The concept of ACWUSTM was developed by Shruti Syal and Salomi Nautiyal for the San-Kranti Challenge 2011, a national student competition encouraging the development of innovative solutions to urban issues faced by Indian cities. Having won the third position from among 171 proposals sent in by students and young professionals in November 2011, ACWUSTM is now poised for implementation over the next couple of months, with a $6500 grant administered by the Indian Institute of Human Settlements.
ACWUSTM proposes setting up constructed wetlands for in situ wastewater treatment, particularly in informal settlements which constitute a large chunk of the population in urban areas of Indian cities and have little to no access to sewage treatment infrastructure. The ACWUSTM model is comprised of three stages: Construction, Monitoring, and Maintenance. Grants will be sought for the construction of each new wetland, and restoration, as and when required, will be conducted in conjunction with subject matter experts from local universities and regional environmental organizations. Given the delicate issue of ecosystem resilience, the constructed wetlands will be monitored regularly, and the monitoring will be conducted as an educational module for high school and university students interested in ecology and the environmental sciences.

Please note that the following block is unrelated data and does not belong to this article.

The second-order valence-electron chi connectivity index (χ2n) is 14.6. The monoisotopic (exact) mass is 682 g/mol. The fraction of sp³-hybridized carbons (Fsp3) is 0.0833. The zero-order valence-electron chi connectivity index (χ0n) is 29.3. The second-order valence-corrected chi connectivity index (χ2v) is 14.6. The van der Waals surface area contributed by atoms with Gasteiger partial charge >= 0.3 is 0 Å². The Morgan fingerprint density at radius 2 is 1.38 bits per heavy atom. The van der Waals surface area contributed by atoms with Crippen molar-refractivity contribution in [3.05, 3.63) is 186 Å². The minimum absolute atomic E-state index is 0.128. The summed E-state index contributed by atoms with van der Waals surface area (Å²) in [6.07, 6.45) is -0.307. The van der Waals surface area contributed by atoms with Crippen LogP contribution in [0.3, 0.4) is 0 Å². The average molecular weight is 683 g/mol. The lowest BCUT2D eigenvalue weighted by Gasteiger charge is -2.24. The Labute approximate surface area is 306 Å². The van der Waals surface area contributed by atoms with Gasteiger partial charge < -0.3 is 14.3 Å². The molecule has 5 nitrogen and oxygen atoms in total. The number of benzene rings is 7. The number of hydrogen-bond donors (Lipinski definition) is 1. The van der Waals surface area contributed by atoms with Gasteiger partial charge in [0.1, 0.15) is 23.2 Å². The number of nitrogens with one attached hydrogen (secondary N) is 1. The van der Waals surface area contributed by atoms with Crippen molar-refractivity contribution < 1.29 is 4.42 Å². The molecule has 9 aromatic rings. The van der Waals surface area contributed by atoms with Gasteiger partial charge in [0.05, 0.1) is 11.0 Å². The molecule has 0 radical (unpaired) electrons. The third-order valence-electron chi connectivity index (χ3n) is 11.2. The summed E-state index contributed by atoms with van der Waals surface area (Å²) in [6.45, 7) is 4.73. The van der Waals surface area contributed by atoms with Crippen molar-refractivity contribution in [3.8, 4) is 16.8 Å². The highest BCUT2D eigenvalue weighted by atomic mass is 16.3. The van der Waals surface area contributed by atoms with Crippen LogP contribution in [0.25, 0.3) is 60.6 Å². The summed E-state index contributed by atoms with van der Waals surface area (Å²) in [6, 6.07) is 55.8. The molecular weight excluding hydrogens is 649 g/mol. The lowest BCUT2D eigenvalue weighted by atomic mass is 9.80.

Each stage is independent of the other- while construction is grant-dependent and maintenance will be need-based, monitoring will be administered via a hands-on education module, utilizing the strength of institutional partnerships for conducting educational experiences and for data collection and management. The USP of the ACWUSTM model is that in its entirety, it will be fostering community stewardship of natural resources, knowledge enhancement, and long-term data collection in an ecological engineering project designed to render an urban utility.
This blog chronicles our journey on setting up the pilot project of ACWUSTM, and serves as a medium of connecting with a global audience.
We’re keenly looking for landscape architects, environmental engineers and construction companies with experience in constructed wetlands, as well as colleges and schools interested in getting involved with a hands-on ecological education program.
The blog’s scribe Shruti Syal is a big fan of Truman Capote’s saying that the “greatest pleasure of writing is not what it’s about, but the inner music that words make”. But chronicling ACWUS’ journey will probably be her best work to date because the best writers write about what they know. You can read more of her articles on New Science Journalism and Suite101 websites.